As a Building Scientist, Andrea’s interests are in pushing the performance and minimizing the environmental impact of her projects. She also enjoys building the firm’s knowledge and intuition about sustainability through research endeavors and project explorations.
At Payette, Andrea works across projects to bring rigor to the performance of projects. She integrates performance modeling tools into Payette’s design process at the very beginning to inform and push designs. Additionally, she leads a number of internal research projects, and was the Principal Investigator on the 2012 AIA Upjohn Research Initiative-funded “Thermal Performance of Facades,” a research project focused on thermal bridging. She also leads the firm’s efforts on the AIA 2030 Commitment, tracking and benchmarking the performance of projects across the firm.
Andrea received a Master of Science in Architecture Studies in Building Technology from the Massachusetts Institute of Technology, where she was the recipient of the Tucker-Voss Award and focused her thesis on the thermal performance of facades. She is also a Lecturer at MIT in the Department of Architecture’s Building Technology group where she teaches a class on building envelope performance. She currently serves on the Board of Directors for the USGBC Massachusetts Chapter, as well as the national USGBC Chapter Steering Committee and Education Steering Committee, and is a member of the COTE Advisory Group to the Board.
MS, Arch. Studies, Building Technology, 2011, Massachusetts Institute of Technology
B.Arch., 2002, Carnegie Mellon University
- Payette focuses on the most energy intensive typologies out there on the fusion of design and performance.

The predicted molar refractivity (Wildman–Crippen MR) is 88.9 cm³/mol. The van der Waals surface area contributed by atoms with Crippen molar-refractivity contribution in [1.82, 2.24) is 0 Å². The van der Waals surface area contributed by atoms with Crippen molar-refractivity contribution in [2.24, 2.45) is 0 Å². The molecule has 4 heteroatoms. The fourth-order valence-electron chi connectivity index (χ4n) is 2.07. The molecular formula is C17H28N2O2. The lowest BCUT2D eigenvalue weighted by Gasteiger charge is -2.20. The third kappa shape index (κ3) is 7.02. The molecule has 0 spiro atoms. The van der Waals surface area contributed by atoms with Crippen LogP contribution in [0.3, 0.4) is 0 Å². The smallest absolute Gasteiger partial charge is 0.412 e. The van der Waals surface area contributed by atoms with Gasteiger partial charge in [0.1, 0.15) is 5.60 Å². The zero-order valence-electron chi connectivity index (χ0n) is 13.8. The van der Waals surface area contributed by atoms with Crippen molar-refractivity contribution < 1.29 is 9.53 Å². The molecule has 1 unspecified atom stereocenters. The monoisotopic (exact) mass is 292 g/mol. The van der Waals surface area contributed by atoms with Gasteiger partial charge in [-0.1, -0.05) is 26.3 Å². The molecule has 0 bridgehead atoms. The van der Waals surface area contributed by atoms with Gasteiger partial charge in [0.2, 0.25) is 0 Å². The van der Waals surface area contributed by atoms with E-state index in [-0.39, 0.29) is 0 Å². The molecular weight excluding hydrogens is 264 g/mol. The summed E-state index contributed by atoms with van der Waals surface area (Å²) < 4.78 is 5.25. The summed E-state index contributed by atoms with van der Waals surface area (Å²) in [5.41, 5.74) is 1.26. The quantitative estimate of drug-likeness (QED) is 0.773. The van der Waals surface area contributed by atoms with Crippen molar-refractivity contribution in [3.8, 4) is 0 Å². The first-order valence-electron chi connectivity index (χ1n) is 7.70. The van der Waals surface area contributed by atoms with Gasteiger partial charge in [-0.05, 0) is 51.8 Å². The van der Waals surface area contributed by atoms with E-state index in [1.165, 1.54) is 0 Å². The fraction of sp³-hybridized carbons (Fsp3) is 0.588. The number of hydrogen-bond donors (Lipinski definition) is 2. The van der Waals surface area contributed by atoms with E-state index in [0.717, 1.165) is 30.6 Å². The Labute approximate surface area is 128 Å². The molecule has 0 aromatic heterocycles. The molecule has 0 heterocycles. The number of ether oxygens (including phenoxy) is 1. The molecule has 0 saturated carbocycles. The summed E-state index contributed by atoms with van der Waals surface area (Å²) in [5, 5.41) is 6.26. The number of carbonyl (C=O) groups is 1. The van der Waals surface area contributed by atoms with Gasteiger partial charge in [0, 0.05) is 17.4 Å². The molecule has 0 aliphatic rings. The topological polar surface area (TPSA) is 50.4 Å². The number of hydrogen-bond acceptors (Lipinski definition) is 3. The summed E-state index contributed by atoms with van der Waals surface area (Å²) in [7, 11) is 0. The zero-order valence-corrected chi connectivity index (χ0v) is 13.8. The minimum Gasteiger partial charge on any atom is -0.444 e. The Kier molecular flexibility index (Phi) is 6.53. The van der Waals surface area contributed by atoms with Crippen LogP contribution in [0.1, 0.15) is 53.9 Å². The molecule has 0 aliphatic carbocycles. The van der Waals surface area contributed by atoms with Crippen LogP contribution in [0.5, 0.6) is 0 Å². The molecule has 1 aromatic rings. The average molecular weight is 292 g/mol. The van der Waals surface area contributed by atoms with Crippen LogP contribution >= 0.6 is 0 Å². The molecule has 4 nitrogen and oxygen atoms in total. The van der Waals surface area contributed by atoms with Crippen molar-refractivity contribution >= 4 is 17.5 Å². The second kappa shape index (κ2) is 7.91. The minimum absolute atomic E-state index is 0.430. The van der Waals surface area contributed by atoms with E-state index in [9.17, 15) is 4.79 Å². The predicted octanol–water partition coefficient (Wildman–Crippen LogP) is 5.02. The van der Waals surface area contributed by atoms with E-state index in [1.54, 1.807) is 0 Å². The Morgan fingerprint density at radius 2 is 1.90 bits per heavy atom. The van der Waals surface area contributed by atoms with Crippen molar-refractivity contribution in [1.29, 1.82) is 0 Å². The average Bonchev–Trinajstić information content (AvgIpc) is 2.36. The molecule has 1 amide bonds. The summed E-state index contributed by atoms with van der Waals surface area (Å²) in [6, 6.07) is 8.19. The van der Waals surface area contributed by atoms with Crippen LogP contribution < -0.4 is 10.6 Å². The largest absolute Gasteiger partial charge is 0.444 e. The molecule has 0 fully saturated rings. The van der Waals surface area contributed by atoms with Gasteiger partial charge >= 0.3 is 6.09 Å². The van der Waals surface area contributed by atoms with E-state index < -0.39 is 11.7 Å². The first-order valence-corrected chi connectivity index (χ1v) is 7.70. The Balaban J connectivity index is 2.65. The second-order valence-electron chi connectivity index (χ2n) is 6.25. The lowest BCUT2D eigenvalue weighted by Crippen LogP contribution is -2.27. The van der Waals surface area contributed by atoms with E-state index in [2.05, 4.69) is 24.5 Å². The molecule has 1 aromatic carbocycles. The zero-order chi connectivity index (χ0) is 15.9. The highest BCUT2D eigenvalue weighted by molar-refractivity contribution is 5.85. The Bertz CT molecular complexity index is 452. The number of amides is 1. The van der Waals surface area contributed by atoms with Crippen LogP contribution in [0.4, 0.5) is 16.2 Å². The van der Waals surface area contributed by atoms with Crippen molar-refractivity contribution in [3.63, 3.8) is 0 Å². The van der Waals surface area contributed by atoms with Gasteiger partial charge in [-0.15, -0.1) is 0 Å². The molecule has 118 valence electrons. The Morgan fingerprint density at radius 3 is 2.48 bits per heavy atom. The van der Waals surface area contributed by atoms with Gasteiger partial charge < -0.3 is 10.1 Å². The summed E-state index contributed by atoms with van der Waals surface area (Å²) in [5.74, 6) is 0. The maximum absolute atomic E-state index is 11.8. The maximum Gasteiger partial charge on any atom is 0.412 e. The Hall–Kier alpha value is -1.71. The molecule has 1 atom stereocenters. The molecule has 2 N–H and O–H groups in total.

- Why there is no value in holding research that helps to advance the industry.
- Andrea provides useful online tools to benefit projects with apples to apples comparisons.
- Thinking holistically about carbon, climate change and the impact buildings have.
- The vast amounts of carbon emissions come from the operational carbon forcing energy modeling and embodied carbon to move to the forefront.
- Make sure building science is part of conversation from the onset of design, even in interviews.
- Being able to articulate to your firm your interests and your skills will help you and your organization find your sweet spot to make a profound impact in an emerging industry.
“According to the ITCC. The report that they put out in 2018, we need to globally cut our carbon emissions in half by 2030, and eliminate them completely by 2050. If we look over that kind of critical time period between now and 2030, the vast majority of the emissions, actually even from energy intensive buildings, is really going to come from the embodied carbon. We can’t ignore it and it’s something that I think is starting to really grow as a focus for firms and across the industry. I think we’ll continue to push to become more mainstream throughout the practice.”
Andrea Love’s Show Resource and Information
- Fusion: The Performance of Architecture
- Clap When You Land
- The Vanishing Half
- Invisible Women
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